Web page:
For quite some time now, I’ve been accumulating a list of TEDTalks that I wanted to do posts about. Unfortunately, I think the list is growing “out of control.” As such, I thought I would just do a catch-all post to cover some of the more under-discussed TEDTalks. If you’re unfamiliar with TEDTalks, I highly recommend checking out the list of the 20 most-watched TEDTalks. There are some really good topics there. In previous posts, I have discussed other TEDTalks (Mass Collaboration Can Change the World), and I’m likely to talk about them again in the future. Without further adieu, here are some of the TEDTalks that I think are worth a gander:
Ron Gutman: The hidden power of smiling – This one was recommended to me by a good friend of mine, likely because of my inclination for a positive disposition about life. There were some interesting statistics about smiling (and health). I highly recommend this to anyone, but especially to those who would rather be gloomy.
Ric Elias: Three things I learned while my plane crashed – This is a talk I learned of by following the TED Blog. It was given by one of the passengers on-board the infamous US Airways Flight 1549 (the one that landed in the Hudson). Not only was this passenger on-board, he had a front row seat to what was going on as he was in seat 1A. I very much enjoyed his talk. I think my favorite line from his talk: “I’m a collector of bad wines.” If you don’t quite get what he means by this, I’d watch the video.
Hans Rolling: No more boring data – As the top comment on the video laments: “Why doesn’t this have more views than Lady Gaga?” Given that there are many ways of learning, I think it’s important that data be represented in many fashions. Rolling has, really, made data interesting (to those who would have otherwise not thought so) and even for those who think that numbers are interesting all by themselves. In an updating post about who I’m following on Twitter, you’ll notice a number of additions of people who are focused on transforming data in chart/graph/etc. form.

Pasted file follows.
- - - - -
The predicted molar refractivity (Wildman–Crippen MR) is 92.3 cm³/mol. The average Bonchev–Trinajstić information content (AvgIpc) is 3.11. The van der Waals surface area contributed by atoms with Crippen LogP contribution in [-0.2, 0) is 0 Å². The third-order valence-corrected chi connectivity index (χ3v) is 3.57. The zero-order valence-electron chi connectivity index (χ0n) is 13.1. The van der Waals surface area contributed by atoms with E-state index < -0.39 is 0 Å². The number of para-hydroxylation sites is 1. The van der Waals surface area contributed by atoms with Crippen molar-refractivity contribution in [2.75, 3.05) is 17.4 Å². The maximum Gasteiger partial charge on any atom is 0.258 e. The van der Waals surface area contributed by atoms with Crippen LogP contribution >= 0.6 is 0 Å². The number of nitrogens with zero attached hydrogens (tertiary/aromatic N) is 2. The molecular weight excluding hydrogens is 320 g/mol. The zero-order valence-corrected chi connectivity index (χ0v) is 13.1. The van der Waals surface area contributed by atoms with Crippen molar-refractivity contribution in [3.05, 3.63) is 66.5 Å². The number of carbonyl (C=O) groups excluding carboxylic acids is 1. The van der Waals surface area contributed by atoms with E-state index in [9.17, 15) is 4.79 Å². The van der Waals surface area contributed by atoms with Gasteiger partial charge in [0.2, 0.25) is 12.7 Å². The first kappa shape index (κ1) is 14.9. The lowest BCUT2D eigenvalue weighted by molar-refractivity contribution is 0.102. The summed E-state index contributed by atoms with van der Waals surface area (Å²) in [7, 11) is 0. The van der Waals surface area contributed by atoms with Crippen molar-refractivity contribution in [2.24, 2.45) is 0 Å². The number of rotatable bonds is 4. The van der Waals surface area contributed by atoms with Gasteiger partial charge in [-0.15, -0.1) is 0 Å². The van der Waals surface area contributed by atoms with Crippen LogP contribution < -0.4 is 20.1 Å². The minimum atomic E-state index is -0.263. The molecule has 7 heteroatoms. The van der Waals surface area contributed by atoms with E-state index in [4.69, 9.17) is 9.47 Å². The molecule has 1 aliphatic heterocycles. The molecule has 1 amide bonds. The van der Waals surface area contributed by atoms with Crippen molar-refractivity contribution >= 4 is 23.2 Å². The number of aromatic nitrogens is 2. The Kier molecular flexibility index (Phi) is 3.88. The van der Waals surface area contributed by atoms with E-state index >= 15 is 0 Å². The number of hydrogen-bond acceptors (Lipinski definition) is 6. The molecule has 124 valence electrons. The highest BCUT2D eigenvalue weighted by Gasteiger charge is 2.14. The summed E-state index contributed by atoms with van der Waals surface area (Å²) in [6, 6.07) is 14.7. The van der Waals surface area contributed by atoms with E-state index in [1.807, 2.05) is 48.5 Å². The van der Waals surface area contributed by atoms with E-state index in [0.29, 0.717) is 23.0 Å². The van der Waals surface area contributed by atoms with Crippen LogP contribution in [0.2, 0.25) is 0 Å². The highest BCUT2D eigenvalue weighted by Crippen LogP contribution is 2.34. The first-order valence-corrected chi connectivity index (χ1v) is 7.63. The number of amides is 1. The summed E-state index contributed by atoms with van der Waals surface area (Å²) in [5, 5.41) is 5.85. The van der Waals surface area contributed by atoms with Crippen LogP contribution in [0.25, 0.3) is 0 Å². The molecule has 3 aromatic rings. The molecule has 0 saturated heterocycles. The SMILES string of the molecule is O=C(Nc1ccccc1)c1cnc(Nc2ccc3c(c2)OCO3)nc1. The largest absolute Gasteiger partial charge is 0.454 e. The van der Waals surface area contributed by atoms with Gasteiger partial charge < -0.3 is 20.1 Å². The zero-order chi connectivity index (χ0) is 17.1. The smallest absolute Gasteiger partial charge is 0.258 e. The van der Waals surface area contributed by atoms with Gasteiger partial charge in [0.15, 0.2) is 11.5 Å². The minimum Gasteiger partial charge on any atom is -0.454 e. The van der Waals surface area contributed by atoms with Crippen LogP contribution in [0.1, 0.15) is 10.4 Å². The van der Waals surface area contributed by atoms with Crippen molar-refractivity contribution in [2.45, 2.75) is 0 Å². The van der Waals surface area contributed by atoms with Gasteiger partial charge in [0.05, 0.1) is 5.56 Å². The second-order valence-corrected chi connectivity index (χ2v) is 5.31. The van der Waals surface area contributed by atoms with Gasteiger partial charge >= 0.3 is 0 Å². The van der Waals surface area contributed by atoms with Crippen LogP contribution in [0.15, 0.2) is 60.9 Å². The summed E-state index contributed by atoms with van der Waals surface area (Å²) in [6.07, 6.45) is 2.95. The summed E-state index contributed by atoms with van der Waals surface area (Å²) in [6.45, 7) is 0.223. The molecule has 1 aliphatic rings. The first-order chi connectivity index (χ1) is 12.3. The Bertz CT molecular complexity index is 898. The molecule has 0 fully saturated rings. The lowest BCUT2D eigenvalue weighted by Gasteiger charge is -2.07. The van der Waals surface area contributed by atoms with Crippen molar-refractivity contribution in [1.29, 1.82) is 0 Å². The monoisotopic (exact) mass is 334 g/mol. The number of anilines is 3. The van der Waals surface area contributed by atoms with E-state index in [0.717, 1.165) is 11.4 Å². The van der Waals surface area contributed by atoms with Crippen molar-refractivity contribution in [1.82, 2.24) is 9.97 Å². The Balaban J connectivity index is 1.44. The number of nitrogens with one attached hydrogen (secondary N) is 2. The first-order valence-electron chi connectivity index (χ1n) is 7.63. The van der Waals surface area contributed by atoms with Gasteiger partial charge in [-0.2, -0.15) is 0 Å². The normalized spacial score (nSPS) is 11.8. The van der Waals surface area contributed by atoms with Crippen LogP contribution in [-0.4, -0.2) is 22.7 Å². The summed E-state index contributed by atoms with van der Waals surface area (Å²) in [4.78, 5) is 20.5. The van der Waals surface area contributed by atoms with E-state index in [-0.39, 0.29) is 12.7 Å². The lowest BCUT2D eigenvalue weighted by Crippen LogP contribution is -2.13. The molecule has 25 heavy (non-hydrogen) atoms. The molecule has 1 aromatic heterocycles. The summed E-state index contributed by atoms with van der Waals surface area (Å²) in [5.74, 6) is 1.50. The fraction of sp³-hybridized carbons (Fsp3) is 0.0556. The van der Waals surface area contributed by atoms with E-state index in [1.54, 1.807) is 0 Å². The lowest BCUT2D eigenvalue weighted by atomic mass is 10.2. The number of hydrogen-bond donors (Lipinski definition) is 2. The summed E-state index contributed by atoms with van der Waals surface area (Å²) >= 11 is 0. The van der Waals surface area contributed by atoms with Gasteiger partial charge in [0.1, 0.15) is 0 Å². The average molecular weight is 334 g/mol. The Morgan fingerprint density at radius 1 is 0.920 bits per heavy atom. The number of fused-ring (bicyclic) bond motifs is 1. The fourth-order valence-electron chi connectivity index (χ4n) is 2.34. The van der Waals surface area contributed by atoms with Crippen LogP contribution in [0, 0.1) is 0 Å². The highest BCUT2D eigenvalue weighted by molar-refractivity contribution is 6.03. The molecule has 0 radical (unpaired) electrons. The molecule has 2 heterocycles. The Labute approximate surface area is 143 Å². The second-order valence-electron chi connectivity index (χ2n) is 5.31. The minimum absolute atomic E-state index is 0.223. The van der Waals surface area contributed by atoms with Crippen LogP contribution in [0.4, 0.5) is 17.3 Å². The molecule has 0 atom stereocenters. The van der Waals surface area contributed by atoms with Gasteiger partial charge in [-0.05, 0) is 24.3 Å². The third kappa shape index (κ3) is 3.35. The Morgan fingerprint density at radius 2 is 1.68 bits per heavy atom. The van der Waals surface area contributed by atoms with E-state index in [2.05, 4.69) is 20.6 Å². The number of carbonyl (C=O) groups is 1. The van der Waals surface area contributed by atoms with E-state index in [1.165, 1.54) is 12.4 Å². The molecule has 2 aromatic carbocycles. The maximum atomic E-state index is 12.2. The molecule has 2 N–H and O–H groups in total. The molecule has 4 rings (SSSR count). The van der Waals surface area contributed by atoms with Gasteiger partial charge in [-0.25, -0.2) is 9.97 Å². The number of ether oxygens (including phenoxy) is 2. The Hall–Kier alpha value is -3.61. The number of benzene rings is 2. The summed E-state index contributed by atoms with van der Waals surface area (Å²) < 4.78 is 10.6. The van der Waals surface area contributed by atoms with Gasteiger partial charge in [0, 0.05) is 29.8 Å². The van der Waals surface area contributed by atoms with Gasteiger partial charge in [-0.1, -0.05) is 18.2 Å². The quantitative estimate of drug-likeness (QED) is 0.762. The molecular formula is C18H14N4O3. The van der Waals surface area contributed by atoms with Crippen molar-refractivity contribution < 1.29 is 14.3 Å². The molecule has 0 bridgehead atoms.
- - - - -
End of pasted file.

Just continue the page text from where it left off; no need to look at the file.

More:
Salman Khan: Let’s use video to reinvent education – I think I was watching Stephen Colbert one night and one of his guests was Salman Khan. I was amazed by what this one guy had put together from simply starting with the intention to help his cousins with mathematics. There are now thousands and thousands of videos teaching students around the world about a range of subjects from the French Revolution to calculus.
Sir Ken Robinson: Bring on the learning revolution! – I just had to include this follow-up to one of the most famous TEDTalks. I must say, I am surprised that this video has only garnered about a quarter million views in a year’s time, while his first TEDTalk has more than 2.5 million views.
Charles Limb: Your brain on improv – Somewhere along the way, I developed an affinity for the brain and brain science (or neuroscience). Things that have to do with the brain fascinate me. Maybe it’s the trillions of intricacies to the brain (I’m a details/systems-guy, remember?) In this video, Limb shows the neuroscience behind creativity.
Julian Assange: Why the world needs WikiLeaks – I’m not necessarily endorsing WikiLeaks (one way or the other), but I believe it can be useful to seek to understand the viewpoint or reasons why someone does something.
John Hunter on the World Peace Game – With a title like this, how could I not include this in a list of TEDTalks to watch? I’m in favor of most things that seek to unify the world in peace. In this video, Hunter explains how he attempts to get his 4th-graders to solve the problems of the world. I think this is superbly brilliant! Most of the time, children haven’t been socialized into ways of thinking that can become rigid. It’s useful to allow them to use their unencumbered imagination to work through some of these complicated issues.
There are many more TEDTalks that are worth talking about (both under-viewed and adequately viewed). I invite you to share with us some of your favorite TEDTalks in the comments section.